Like the Muses, the Justices of the Supreme Court are nine in number. Like the Muses, the justices can tell false things as well as true ones. In the messy area of government-religious speech, the Supreme Court’s opinions sometimes contain facts that seem plausible but are false.
I pondered the question that their faculty at the law school had already answered—what role should the personal ethics and morality of a law professor play in teaching?
by Tess Anglin, 2L Note Candidate Michael DeBoer’s article Justice Brent E. Dickson, State Constitutional Interpretation, and the […]
by Robert A. Katz
Professor of Law (Faculty Profile)
Indiana University Robert H. McKinney School of Law
Lawrence W. Inlow Hall, Room 349
530 W. New York Street
Indianapolis, IN 46202-3225
[Editor’s Note: This article departs from the typical format and citation style of the Indiana Law Review Blog in the interest of providing commentary on the passage of Senate Bill 101, commonly referred to as the “Religious Freedom Restoration Act,” or RFRA. This article consists of abbreviated remarks presented by the author to the House Judiciary Committee of the Indiana General Assembly on March 16, 2015, 10 days before the bill was signed into law by Indiana Governor Mike Pence.]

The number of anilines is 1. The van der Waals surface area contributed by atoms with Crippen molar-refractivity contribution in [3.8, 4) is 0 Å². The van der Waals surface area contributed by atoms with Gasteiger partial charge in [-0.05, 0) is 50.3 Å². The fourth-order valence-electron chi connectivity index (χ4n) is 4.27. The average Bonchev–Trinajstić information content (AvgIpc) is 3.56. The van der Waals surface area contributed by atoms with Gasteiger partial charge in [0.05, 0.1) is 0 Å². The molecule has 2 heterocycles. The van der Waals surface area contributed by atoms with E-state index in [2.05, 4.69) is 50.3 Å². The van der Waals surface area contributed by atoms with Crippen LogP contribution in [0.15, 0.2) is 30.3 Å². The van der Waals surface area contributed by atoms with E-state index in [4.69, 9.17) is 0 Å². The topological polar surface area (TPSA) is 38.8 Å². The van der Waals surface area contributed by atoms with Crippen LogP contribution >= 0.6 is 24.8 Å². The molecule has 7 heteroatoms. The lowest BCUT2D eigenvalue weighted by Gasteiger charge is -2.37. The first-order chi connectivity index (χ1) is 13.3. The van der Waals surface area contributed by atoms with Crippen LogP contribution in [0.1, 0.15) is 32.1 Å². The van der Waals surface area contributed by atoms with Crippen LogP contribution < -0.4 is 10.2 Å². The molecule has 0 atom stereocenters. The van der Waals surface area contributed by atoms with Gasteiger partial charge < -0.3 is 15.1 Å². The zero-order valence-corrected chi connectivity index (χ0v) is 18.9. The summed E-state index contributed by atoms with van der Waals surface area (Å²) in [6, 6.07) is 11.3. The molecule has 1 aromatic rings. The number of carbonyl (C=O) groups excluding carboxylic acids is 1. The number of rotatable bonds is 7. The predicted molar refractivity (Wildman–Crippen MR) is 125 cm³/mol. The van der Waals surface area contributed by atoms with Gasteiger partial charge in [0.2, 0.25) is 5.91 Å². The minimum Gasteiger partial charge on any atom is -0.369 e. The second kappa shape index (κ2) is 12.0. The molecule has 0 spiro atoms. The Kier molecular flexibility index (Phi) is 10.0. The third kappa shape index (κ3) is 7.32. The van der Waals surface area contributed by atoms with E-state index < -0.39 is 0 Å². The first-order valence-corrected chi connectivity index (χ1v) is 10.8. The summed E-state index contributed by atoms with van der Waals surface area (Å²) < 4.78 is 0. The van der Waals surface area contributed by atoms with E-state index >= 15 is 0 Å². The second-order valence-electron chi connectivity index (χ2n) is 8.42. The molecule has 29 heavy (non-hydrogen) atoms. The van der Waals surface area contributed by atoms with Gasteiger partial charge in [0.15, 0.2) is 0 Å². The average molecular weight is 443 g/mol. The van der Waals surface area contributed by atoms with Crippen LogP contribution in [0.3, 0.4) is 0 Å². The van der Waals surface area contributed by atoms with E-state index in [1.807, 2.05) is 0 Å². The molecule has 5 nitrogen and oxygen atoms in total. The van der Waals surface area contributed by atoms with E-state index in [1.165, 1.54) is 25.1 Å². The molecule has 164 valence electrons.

Good day. My name is Robert Katz. I am a professor of law at Indiana University Robert H. McKinney School of Law where I teach First Amendment law and law and religion. My research focuses on the tension between religious freedom and anti-discrimination law. It is one of my most profound concerns as a citizen, a parent, and a member of the Jewish community.
The freedom of religion is one of our most fundamental rights as Americans. Yet, also precious to us as citizens are our civil rights and, most relevantly here, our right to be free from discrimination.
As I understand it, this bill has two main goals.